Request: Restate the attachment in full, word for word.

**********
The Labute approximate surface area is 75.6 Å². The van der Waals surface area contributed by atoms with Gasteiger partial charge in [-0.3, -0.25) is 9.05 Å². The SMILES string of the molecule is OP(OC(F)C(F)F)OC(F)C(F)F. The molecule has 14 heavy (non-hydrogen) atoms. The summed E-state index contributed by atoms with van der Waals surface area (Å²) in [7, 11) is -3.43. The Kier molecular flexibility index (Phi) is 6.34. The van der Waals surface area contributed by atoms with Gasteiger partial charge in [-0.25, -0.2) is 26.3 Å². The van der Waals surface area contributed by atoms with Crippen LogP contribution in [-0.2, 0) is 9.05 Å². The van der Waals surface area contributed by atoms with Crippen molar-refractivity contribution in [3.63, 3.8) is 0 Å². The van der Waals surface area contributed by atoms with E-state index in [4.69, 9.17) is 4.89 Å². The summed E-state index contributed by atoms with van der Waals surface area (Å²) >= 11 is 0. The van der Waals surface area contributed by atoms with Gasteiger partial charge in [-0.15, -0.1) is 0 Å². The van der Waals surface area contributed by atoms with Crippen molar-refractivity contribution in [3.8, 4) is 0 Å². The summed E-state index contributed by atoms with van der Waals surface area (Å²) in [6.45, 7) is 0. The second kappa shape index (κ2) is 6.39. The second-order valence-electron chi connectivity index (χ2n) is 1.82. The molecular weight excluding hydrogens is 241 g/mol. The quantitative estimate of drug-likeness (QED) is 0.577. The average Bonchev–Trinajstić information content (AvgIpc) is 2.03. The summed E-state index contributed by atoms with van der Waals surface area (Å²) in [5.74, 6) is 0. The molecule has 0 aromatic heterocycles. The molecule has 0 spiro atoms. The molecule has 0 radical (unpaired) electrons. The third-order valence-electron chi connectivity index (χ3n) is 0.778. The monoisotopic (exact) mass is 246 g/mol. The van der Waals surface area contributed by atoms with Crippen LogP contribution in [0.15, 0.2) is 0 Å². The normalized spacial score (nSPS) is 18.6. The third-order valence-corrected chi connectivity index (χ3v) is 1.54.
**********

The Labute approximate surface area is 75.6 Å². The van der Waals surface area contributed by atoms with Gasteiger partial charge in [-0.3, -0.25) is 9.05 Å². The SMILES string of the molecule is OP(OC(F)C(F)F)OC(F)C(F)F. The molecule has 14 heavy (non-hydrogen) atoms. The summed E-state index contributed by atoms with van der Waals surface area (Å²) in [7, 11) is -3.43. The Kier molecular flexibility index (Phi) is 6.34. The van der Waals surface area contributed by atoms with Gasteiger partial charge in [-0.25, -0.2) is 26.3 Å². The van der Waals surface area contributed by atoms with Crippen LogP contribution in [-0.2, 0) is 9.05 Å². The van der Waals surface area contributed by atoms with Crippen molar-refractivity contribution in [3.63, 3.8) is 0 Å². The van der Waals surface area contributed by atoms with E-state index in [4.69, 9.17) is 4.89 Å². The summed E-state index contributed by atoms with van der Waals surface area (Å²) >= 11 is 0. The van der Waals surface area contributed by atoms with Gasteiger partial charge in [-0.15, -0.1) is 0 Å². The van der Waals surface area contributed by atoms with Crippen molar-refractivity contribution in [3.8, 4) is 0 Å². The summed E-state index contributed by atoms with van der Waals surface area (Å²) in [6.45, 7) is 0. The second kappa shape index (κ2) is 6.39. The second-order valence-electron chi connectivity index (χ2n) is 1.82. The molecular weight excluding hydrogens is 241 g/mol. The quantitative estimate of drug-likeness (QED) is 0.577. The average Bonchev–Trinajstić information content (AvgIpc) is 2.03. The summed E-state index contributed by atoms with van der Waals surface area (Å²) in [5.74, 6) is 0. The molecule has 0 aromatic heterocycles. The molecule has 0 spiro atoms. The molecule has 0 radical (unpaired) electrons. The third-order valence-electron chi connectivity index (χ3n) is 0.778. The monoisotopic (exact) mass is 246 g/mol. The van der Waals surface area contributed by atoms with Crippen LogP contribution in [0.15, 0.2) is 0 Å². The normalized spacial score (nSPS) is 18.6. The third-order valence-corrected chi connectivity index (χ3v) is 1.54.